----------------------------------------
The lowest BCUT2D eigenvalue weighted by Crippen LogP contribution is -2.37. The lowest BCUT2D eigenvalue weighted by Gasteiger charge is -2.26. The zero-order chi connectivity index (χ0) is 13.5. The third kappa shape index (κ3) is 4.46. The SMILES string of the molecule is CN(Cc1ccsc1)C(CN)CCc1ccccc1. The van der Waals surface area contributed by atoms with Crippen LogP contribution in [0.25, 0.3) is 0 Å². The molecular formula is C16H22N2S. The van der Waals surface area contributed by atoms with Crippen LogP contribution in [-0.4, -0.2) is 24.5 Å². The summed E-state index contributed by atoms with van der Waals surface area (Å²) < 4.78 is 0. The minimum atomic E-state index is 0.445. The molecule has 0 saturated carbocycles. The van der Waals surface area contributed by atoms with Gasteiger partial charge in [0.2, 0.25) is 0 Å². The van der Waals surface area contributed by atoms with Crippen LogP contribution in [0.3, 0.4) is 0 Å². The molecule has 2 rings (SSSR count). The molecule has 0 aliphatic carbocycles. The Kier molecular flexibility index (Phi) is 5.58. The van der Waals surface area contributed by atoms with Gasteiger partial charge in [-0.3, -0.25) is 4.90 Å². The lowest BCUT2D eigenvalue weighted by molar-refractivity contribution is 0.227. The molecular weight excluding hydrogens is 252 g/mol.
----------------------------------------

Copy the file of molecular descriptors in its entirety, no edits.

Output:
The lowest BCUT2D eigenvalue weighted by Crippen LogP contribution is -2.37. The lowest BCUT2D eigenvalue weighted by Gasteiger charge is -2.26. The zero-order chi connectivity index (χ0) is 13.5. The third kappa shape index (κ3) is 4.46. The SMILES string of the molecule is CN(Cc1ccsc1)C(CN)CCc1ccccc1. The van der Waals surface area contributed by atoms with Crippen LogP contribution in [0.25, 0.3) is 0 Å². The molecular formula is C16H22N2S. The van der Waals surface area contributed by atoms with Crippen LogP contribution in [-0.4, -0.2) is 24.5 Å². The summed E-state index contributed by atoms with van der Waals surface area (Å²) < 4.78 is 0. The minimum atomic E-state index is 0.445. The molecule has 0 saturated carbocycles. The van der Waals surface area contributed by atoms with Gasteiger partial charge in [0.2, 0.25) is 0 Å². The van der Waals surface area contributed by atoms with Crippen LogP contribution in [0.3, 0.4) is 0 Å². The molecule has 2 rings (SSSR count). The molecule has 0 aliphatic carbocycles. The Kier molecular flexibility index (Phi) is 5.58. The van der Waals surface area contributed by atoms with Gasteiger partial charge in [-0.3, -0.25) is 4.90 Å². The lowest BCUT2D eigenvalue weighted by molar-refractivity contribution is 0.227. The molecular weight excluding hydrogens is 252 g/mol.